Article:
In humans, B virus produces local infection at the inoculation site, with concomitant local and regional inflammatory changes. Vesicular eruption, local pruritus, numbness, or tingling may occur. Regional lymphadenitis and lymphangitis may also occur, and lymph nodes draining the entry site may demonstrate hemorrhage and focal necrosis on histopathology.

Within 4 weeks of inoculation, the virus progresses via peripheral nerves to the CNS, causing local and systemic inflammation and neurologic dysfunction along the way. Beginning with peripheral paresthesia at the site of infection, symptoms progress centrally to produce global CNS pathology, including meningitis and encephalitis, cranial nerve palsies, and brain stem impairment. [1, 10, 11]  Systemic symptoms with fevers, rigors, conjunctivitis, sinusitis, and myalgias occur and may be the only manifestation in some cases. At least one case in which disease occurred years after exposure has been reported, suggesting that herpes B virus might be able to become latent and reactivate in humans. [12] Self-limited aseptic meningitis has been reported, but almost all cases produce substantial morbidity and mortality.




United States

Of roughly 45 well-documented cases of B virus infection in humans, two thirds occurred in the United States and the others were reported in Canada and Great Britain. Most of the well-documented human cases occurred in the 1950s and 1960s, when large numbers of rhesus macaques were used in the production and testing of poliomyelitis vaccines. In the late 1980s, several cases in Pensacola, Florida and Kalamazoo, Michigan, refocused attention on B virus, and several other cases have since been documented. The increase coincides with an increased use of macaques in human immunodeficiency virus (HIV) research.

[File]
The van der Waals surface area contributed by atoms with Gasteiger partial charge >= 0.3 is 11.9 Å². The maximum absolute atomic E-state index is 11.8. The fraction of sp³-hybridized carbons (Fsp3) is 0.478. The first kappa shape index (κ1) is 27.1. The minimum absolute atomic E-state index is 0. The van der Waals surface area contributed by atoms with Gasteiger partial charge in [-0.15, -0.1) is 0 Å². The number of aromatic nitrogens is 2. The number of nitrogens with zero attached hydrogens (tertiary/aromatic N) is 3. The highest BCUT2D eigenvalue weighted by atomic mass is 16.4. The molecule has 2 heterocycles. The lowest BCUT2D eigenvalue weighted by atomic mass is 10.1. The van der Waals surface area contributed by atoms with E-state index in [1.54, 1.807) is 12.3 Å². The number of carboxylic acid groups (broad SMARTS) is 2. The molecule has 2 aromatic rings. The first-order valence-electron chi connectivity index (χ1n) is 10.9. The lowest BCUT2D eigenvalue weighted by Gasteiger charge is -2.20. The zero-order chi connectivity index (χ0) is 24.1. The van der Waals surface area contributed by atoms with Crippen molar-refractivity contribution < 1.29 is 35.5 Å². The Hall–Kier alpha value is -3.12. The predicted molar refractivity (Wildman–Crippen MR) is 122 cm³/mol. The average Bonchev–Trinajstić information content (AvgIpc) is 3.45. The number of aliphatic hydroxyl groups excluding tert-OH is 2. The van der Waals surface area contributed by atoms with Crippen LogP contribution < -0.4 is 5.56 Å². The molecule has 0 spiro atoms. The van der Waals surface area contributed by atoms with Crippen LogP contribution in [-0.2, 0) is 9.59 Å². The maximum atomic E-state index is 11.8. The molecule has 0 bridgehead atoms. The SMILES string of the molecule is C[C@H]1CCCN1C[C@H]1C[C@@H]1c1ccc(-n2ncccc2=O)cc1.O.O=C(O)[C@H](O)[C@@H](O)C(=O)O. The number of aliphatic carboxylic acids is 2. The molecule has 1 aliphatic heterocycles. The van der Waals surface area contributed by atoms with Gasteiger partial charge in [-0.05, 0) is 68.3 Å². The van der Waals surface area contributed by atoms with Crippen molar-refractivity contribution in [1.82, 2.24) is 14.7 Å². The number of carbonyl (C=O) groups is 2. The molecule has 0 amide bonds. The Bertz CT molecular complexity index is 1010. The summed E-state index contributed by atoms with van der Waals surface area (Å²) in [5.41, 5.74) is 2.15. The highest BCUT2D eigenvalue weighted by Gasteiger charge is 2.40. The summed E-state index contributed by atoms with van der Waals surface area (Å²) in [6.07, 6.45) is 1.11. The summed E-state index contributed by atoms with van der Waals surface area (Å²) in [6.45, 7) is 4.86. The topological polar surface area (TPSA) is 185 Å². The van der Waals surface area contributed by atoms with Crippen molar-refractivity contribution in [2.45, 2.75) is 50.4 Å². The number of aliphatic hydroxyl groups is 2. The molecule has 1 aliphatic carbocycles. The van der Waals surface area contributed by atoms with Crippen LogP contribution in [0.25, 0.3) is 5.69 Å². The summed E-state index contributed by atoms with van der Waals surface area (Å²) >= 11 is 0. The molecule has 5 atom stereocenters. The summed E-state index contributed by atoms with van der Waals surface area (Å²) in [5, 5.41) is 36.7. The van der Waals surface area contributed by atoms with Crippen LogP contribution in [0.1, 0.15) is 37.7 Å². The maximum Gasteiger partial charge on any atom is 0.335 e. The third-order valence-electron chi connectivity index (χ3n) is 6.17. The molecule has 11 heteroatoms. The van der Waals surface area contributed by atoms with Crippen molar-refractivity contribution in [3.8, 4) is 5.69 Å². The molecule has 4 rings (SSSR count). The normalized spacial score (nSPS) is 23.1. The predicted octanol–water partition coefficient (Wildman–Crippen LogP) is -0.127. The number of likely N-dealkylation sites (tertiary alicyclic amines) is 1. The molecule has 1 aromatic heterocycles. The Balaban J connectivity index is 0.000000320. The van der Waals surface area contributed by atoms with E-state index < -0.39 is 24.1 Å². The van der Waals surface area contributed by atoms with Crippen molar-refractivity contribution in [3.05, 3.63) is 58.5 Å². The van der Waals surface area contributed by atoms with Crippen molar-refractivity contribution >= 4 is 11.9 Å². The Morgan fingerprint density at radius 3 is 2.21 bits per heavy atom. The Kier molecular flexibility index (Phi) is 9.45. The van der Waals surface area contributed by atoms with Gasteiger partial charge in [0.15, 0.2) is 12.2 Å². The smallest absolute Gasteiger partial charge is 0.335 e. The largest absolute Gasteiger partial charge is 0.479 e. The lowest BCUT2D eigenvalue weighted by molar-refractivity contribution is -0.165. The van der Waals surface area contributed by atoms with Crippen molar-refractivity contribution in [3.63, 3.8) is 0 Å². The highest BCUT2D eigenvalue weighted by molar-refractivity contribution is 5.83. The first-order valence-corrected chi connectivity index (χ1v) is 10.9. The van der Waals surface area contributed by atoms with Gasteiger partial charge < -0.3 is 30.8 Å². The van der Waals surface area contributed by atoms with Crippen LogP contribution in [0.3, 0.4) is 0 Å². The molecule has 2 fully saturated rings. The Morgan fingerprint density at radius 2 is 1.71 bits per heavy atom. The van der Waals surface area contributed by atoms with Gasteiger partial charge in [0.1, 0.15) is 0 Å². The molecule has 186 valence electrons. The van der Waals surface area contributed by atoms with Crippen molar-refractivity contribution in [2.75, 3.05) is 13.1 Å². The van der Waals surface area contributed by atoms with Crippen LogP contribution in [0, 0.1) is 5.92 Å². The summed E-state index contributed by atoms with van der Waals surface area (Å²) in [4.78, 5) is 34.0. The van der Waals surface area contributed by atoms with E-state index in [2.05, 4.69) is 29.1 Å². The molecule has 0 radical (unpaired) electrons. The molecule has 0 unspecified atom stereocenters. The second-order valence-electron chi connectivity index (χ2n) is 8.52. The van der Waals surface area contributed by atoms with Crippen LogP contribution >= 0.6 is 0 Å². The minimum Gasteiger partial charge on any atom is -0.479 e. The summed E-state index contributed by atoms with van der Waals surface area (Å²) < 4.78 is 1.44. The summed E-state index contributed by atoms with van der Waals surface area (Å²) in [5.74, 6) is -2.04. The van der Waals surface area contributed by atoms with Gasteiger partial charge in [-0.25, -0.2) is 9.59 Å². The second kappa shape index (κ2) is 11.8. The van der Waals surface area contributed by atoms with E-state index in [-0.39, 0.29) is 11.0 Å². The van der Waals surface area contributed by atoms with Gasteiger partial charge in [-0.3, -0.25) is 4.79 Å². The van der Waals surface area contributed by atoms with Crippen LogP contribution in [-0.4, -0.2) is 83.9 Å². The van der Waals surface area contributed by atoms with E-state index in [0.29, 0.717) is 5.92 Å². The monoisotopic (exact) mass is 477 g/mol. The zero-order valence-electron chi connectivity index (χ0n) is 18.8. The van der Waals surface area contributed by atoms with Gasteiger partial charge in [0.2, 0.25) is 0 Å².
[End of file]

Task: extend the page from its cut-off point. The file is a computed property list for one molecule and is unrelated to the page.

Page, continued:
Reports of human B virus infection from countries where macaques are prevalent and commonly interact with humans are uncommon. Whether the absence of these reports is due to the limited availability of B virus diagnostic facilities (ie, actual cases not identified) or if some other factors are responsible (eg, different animal-handling procedures) is unclear. B virus has been identified in wild macaque species in Asia and Southeast Asia. Increasing opportunities for human B virus infections is a concern because of increasing human encroachment upon natural habitats and increasingly adventurous travel.


The average age of persons who develop B virus infection reflects the demographics of individuals involved with the care of primate hosts in research laboratories.


Information regarding the epidemiology and transmission of B virus in primates is vital in order to understand how to prevent this high-mortality infection.

Macaques transmit B virus to each other through oral, ocular, or genital contact of mucous membranes or lesioned skin. B virus can be shed asymptomatically, including through bodily fluids (eg, semen, mother's milk, saliva, perhaps even in aerosol form). The animal stools could also conceivably transmit the virus. In captive macaques, transmission may often occur during routine colony management protocols involving tube sharing, common instrumentation, or contaminated gloves. Animals usually become infected as juveniles, at the onset of sexual activity; however, younger animals can become infected through contact with another virus-shedding animal. For example, a nursing mother has repeated opportunities to transmit the virus in buccal or conjunctival fluids to a nursing infant during grooming.